2.Middleware

Middleware Overview

The term middleware is sometimes considered a buzzword

Middleware is computer software that connects software components or applications. It is used most often to support complex, distributed applications. It includes web servers, application servers, content management systems, and similar tools that support application development and delivery. Middleware is especially integral to modern information technology based on XML,SOAP, Web services, and service-oriented architecture.

Definition:

Middleware is the enabling technology of Enterprise application integration. It describes a piece of software that connects two or more software applications so that they can exchange data.

ObjectWeb defines middleware as:

"The software layer that lies between theoperating system and the applications on each side of a distributed computing system in a network. 

Origins:

Middleware is a relatively new addition to the computing landscape. It gained popularity in the 1980s as a solution to the problem of how to link new applications to older legacy systems, although the term had been in use since 1968. It also facilitated distributed processing – the connection of multiple applications to create a larger application, usually over a network.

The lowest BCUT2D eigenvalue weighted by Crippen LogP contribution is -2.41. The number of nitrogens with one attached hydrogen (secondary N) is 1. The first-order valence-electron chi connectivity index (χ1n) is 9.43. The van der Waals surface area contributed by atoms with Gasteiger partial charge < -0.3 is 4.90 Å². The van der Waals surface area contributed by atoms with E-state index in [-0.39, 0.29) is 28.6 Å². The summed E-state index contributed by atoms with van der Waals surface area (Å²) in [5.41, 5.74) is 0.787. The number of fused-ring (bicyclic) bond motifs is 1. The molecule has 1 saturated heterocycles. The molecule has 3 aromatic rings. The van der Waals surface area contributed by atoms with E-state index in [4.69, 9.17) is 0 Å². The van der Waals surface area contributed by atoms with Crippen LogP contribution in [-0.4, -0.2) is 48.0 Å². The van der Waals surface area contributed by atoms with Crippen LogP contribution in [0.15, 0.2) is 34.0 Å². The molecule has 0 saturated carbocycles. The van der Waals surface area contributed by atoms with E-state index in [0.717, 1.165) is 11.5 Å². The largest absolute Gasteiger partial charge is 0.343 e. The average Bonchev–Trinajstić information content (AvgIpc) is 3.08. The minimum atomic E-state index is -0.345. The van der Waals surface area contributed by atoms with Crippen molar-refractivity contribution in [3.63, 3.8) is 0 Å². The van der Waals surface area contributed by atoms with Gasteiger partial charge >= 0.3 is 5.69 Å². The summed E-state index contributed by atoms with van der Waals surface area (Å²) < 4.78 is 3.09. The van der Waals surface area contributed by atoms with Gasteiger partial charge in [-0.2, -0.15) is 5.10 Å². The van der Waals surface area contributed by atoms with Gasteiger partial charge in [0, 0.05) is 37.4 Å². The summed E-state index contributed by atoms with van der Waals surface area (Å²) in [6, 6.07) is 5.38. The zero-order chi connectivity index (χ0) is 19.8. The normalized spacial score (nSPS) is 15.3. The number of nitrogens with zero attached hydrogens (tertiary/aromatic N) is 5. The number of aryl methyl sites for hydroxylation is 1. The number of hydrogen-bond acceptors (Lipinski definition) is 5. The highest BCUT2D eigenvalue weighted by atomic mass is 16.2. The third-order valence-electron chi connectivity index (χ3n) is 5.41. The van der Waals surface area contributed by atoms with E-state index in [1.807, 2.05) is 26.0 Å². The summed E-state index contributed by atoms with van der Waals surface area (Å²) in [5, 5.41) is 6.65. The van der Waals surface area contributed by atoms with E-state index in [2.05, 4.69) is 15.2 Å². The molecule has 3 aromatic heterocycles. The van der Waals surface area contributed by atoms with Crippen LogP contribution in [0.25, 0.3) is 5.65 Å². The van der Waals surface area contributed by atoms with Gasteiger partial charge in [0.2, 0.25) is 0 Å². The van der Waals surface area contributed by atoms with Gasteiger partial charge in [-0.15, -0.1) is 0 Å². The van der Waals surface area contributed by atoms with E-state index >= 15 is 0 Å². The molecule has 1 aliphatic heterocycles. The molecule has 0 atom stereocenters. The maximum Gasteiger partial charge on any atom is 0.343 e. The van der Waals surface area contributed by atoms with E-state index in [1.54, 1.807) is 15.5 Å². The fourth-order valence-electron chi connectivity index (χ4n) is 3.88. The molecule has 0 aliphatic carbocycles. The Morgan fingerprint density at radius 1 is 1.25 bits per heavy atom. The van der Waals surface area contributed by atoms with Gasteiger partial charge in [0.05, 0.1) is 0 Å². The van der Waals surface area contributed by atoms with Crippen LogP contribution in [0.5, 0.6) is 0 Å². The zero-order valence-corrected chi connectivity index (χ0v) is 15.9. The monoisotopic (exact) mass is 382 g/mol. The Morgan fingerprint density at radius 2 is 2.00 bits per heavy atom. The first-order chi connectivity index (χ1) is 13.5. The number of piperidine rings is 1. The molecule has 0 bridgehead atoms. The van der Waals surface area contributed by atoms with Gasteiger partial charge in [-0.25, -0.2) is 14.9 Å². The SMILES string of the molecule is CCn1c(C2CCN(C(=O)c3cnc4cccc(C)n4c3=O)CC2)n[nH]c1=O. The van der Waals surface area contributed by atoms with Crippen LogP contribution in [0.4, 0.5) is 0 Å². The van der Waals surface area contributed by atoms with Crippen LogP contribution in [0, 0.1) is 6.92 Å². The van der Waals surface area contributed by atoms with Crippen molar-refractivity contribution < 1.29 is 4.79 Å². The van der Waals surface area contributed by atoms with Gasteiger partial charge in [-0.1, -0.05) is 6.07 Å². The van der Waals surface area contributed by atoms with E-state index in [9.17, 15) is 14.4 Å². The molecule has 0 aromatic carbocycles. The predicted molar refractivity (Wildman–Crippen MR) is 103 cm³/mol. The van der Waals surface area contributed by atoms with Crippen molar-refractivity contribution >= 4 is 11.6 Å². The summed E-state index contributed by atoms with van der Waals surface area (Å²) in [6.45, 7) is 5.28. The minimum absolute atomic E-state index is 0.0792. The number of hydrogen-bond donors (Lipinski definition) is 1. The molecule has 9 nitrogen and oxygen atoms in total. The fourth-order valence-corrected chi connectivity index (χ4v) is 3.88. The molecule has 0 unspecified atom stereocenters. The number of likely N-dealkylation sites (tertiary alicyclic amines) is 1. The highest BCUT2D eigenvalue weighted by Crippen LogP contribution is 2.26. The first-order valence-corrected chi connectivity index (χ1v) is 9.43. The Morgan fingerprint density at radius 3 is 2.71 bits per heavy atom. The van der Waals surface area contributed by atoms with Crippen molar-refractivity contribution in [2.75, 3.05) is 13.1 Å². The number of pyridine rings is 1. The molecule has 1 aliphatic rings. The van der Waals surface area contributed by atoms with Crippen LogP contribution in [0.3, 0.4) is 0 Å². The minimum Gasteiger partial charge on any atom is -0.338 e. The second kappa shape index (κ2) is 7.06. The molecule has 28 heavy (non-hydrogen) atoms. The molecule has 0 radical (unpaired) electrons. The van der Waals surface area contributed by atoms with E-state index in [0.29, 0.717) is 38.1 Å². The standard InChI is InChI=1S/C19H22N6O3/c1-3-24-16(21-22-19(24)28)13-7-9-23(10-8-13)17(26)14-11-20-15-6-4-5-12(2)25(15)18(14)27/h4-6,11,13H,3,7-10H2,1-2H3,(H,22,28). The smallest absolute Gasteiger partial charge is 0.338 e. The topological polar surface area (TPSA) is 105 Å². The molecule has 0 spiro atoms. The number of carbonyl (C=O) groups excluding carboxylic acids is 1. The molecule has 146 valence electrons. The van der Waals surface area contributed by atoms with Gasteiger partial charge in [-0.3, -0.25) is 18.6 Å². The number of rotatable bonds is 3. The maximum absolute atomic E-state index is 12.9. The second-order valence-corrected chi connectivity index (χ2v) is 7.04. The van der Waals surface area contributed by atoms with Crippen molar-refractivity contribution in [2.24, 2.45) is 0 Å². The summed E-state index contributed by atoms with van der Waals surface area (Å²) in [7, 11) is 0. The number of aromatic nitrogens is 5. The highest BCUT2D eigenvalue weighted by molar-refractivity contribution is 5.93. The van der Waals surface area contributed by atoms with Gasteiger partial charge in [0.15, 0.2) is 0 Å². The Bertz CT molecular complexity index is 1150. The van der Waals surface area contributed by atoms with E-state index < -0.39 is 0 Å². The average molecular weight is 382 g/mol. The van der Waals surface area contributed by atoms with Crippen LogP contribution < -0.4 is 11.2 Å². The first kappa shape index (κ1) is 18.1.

Organizations:

In addition to the existing vendors updating their wares to address the newly expanded vision, vendors such as Mercator, Vitria, Fiorano andwebMethods were specifically founded to provide Web-oriented middleware tools. Groups such as the Apache Software Foundation and the ObjectWeb Consortiumencourage the development of open source middleware.

Types of middleware:

Hurwitz's classification system organizes the many types of middleware that are currently available.These classifications are based on scalability and recoverability:

  • Remote Procedure Call (RPCs) — Client makes calls to procedures running on remote systems. Can be asynchronous or synchronous.

  • Message Oriented Middleware (MOM) — Messages sent to the client are collected and stored until they are acted upon, while the client continues with other processing.

  • Object Request Broker (ORB) — This type of middleware makes it possible for applications to send objects and request services in an object-oriented system.

  • SQL-oriented Data Access — middleware between applications and database servers.

Other sources include these additional classifications:

  • Transaction processing (TP) monitors — Provides tools and an environment for developing and deploying distributed applications.
  • Application servers — software installed on a computer to facilitate the serving (running) of other applications.
  • Enterprise Service Bus — An abstraction layer on top of an Enterprise Messaging System.